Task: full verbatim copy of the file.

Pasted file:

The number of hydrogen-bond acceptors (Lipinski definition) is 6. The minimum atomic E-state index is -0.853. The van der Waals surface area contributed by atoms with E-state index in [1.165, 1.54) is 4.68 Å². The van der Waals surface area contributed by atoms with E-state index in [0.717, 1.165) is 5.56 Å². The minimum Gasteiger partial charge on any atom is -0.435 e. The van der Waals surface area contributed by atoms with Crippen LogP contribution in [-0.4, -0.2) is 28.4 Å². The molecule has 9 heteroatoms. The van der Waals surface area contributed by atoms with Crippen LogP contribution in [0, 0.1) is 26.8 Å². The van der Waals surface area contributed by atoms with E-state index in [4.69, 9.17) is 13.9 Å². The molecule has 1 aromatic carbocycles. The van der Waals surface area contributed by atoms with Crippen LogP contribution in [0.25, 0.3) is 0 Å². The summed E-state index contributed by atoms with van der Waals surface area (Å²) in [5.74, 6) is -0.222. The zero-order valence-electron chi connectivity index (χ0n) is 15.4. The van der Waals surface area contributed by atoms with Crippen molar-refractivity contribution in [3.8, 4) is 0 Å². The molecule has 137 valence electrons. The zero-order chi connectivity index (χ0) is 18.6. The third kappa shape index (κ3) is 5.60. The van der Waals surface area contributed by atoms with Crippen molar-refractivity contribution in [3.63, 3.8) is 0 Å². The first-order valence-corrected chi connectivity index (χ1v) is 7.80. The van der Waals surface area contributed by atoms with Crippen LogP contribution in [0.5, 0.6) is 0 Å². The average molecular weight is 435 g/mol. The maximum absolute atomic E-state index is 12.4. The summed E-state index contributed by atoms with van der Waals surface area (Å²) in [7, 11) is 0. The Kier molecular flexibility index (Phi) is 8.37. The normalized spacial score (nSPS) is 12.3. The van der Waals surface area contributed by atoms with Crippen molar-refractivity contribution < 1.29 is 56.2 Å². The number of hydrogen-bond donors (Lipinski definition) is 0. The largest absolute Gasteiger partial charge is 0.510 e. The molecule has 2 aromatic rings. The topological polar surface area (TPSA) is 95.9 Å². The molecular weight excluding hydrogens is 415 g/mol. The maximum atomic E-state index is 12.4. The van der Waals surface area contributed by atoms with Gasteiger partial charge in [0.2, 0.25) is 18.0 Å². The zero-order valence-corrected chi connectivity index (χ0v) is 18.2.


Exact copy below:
The number of hydrogen-bond acceptors (Lipinski definition) is 6. The minimum atomic E-state index is -0.853. The van der Waals surface area contributed by atoms with E-state index in [1.165, 1.54) is 4.68 Å². The van der Waals surface area contributed by atoms with E-state index in [0.717, 1.165) is 5.56 Å². The minimum Gasteiger partial charge on any atom is -0.435 e. The van der Waals surface area contributed by atoms with Crippen LogP contribution in [-0.4, -0.2) is 28.4 Å². The molecule has 9 heteroatoms. The van der Waals surface area contributed by atoms with Crippen LogP contribution in [0, 0.1) is 26.8 Å². The van der Waals surface area contributed by atoms with E-state index in [4.69, 9.17) is 13.9 Å². The molecule has 1 aromatic carbocycles. The van der Waals surface area contributed by atoms with Crippen LogP contribution in [0.25, 0.3) is 0 Å². The summed E-state index contributed by atoms with van der Waals surface area (Å²) in [5.74, 6) is -0.222. The zero-order valence-electron chi connectivity index (χ0n) is 15.4. The van der Waals surface area contributed by atoms with Crippen molar-refractivity contribution in [3.8, 4) is 0 Å². The molecule has 137 valence electrons. The zero-order chi connectivity index (χ0) is 18.6. The third kappa shape index (κ3) is 5.60. The van der Waals surface area contributed by atoms with Crippen molar-refractivity contribution in [3.63, 3.8) is 0 Å². The first-order valence-corrected chi connectivity index (χ1v) is 7.80. The van der Waals surface area contributed by atoms with Crippen LogP contribution in [0.5, 0.6) is 0 Å². The average molecular weight is 435 g/mol. The maximum absolute atomic E-state index is 12.4. The summed E-state index contributed by atoms with van der Waals surface area (Å²) in [7, 11) is 0. The Kier molecular flexibility index (Phi) is 8.37. The normalized spacial score (nSPS) is 12.3. The van der Waals surface area contributed by atoms with Crippen molar-refractivity contribution < 1.29 is 56.2 Å². The number of hydrogen-bond donors (Lipinski definition) is 0. The largest absolute Gasteiger partial charge is 0.510 e. The molecule has 2 aromatic rings. The topological polar surface area (TPSA) is 95.9 Å². The molecular weight excluding hydrogens is 415 g/mol. The maximum atomic E-state index is 12.4. The van der Waals surface area contributed by atoms with Gasteiger partial charge in [0.2, 0.25) is 18.0 Å². The zero-order valence-corrected chi connectivity index (χ0v) is 18.2.